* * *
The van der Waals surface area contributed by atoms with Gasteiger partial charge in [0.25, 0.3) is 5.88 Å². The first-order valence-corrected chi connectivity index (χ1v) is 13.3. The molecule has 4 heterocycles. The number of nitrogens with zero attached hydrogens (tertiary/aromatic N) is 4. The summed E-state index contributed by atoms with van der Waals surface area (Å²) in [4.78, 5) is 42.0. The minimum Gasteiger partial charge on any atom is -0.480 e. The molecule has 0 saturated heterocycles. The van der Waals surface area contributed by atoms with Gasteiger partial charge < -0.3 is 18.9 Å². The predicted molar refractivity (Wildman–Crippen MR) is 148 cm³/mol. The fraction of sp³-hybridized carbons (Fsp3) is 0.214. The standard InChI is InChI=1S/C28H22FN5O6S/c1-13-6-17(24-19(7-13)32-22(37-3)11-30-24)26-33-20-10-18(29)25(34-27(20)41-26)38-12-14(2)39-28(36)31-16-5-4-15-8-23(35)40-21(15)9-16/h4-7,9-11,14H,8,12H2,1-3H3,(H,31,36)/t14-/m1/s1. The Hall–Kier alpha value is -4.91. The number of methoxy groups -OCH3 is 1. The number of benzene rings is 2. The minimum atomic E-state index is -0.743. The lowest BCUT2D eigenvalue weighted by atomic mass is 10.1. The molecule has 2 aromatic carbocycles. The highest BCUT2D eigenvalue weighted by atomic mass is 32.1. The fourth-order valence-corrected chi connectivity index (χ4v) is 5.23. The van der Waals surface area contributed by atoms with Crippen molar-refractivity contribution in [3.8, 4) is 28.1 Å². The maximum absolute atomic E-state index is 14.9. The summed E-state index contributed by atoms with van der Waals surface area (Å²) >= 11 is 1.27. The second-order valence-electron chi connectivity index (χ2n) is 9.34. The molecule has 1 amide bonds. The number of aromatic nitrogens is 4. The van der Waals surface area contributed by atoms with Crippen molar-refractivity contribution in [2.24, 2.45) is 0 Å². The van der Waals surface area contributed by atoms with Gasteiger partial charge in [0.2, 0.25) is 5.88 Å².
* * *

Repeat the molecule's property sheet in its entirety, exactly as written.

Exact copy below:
The van der Waals surface area contributed by atoms with Gasteiger partial charge in [0.25, 0.3) is 5.88 Å². The first-order valence-corrected chi connectivity index (χ1v) is 13.3. The molecule has 4 heterocycles. The number of nitrogens with zero attached hydrogens (tertiary/aromatic N) is 4. The summed E-state index contributed by atoms with van der Waals surface area (Å²) in [4.78, 5) is 42.0. The minimum Gasteiger partial charge on any atom is -0.480 e. The molecule has 0 saturated heterocycles. The van der Waals surface area contributed by atoms with Gasteiger partial charge < -0.3 is 18.9 Å². The predicted molar refractivity (Wildman–Crippen MR) is 148 cm³/mol. The fraction of sp³-hybridized carbons (Fsp3) is 0.214. The standard InChI is InChI=1S/C28H22FN5O6S/c1-13-6-17(24-19(7-13)32-22(37-3)11-30-24)26-33-20-10-18(29)25(34-27(20)41-26)38-12-14(2)39-28(36)31-16-5-4-15-8-23(35)40-21(15)9-16/h4-7,9-11,14H,8,12H2,1-3H3,(H,31,36)/t14-/m1/s1. The Hall–Kier alpha value is -4.91. The number of methoxy groups -OCH3 is 1. The number of benzene rings is 2. The minimum atomic E-state index is -0.743. The lowest BCUT2D eigenvalue weighted by atomic mass is 10.1. The molecule has 2 aromatic carbocycles. The highest BCUT2D eigenvalue weighted by atomic mass is 32.1. The fourth-order valence-corrected chi connectivity index (χ4v) is 5.23. The van der Waals surface area contributed by atoms with Crippen molar-refractivity contribution in [3.8, 4) is 28.1 Å². The maximum absolute atomic E-state index is 14.9. The summed E-state index contributed by atoms with van der Waals surface area (Å²) >= 11 is 1.27. The second-order valence-electron chi connectivity index (χ2n) is 9.34. The molecule has 1 amide bonds. The number of aromatic nitrogens is 4. The van der Waals surface area contributed by atoms with Crippen molar-refractivity contribution in [2.24, 2.45) is 0 Å². The van der Waals surface area contributed by atoms with Gasteiger partial charge in [0.2, 0.25) is 5.88 Å².